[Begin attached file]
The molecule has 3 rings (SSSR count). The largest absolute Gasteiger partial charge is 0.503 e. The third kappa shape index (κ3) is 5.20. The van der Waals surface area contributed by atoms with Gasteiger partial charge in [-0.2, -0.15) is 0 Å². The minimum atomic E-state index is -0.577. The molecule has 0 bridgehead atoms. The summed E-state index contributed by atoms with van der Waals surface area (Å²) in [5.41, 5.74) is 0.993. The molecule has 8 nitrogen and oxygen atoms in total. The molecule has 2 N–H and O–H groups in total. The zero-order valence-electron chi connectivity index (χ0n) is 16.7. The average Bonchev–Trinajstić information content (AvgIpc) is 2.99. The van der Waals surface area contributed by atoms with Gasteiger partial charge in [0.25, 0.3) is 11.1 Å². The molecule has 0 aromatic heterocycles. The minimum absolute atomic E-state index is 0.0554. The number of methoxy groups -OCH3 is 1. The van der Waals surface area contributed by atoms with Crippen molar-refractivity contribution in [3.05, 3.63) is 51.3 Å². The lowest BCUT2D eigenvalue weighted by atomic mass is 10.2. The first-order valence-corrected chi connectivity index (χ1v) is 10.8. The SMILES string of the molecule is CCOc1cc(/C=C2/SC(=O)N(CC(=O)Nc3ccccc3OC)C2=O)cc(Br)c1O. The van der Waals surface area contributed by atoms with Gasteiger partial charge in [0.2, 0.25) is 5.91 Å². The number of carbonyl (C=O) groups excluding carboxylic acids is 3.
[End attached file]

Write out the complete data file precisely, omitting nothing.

The molecule has 3 rings (SSSR count). The largest absolute Gasteiger partial charge is 0.503 e. The third kappa shape index (κ3) is 5.20. The van der Waals surface area contributed by atoms with Gasteiger partial charge in [-0.2, -0.15) is 0 Å². The minimum atomic E-state index is -0.577. The molecule has 0 bridgehead atoms. The summed E-state index contributed by atoms with van der Waals surface area (Å²) in [5.41, 5.74) is 0.993. The molecule has 8 nitrogen and oxygen atoms in total. The molecule has 2 N–H and O–H groups in total. The zero-order valence-electron chi connectivity index (χ0n) is 16.7. The average Bonchev–Trinajstić information content (AvgIpc) is 2.99. The van der Waals surface area contributed by atoms with Gasteiger partial charge in [0.25, 0.3) is 11.1 Å². The molecule has 0 aromatic heterocycles. The minimum absolute atomic E-state index is 0.0554. The number of methoxy groups -OCH3 is 1. The van der Waals surface area contributed by atoms with Crippen molar-refractivity contribution in [3.05, 3.63) is 51.3 Å². The lowest BCUT2D eigenvalue weighted by atomic mass is 10.2. The first-order valence-corrected chi connectivity index (χ1v) is 10.8. The SMILES string of the molecule is CCOc1cc(/C=C2/SC(=O)N(CC(=O)Nc3ccccc3OC)C2=O)cc(Br)c1O. The van der Waals surface area contributed by atoms with Gasteiger partial charge in [0.2, 0.25) is 5.91 Å². The number of carbonyl (C=O) groups excluding carboxylic acids is 3.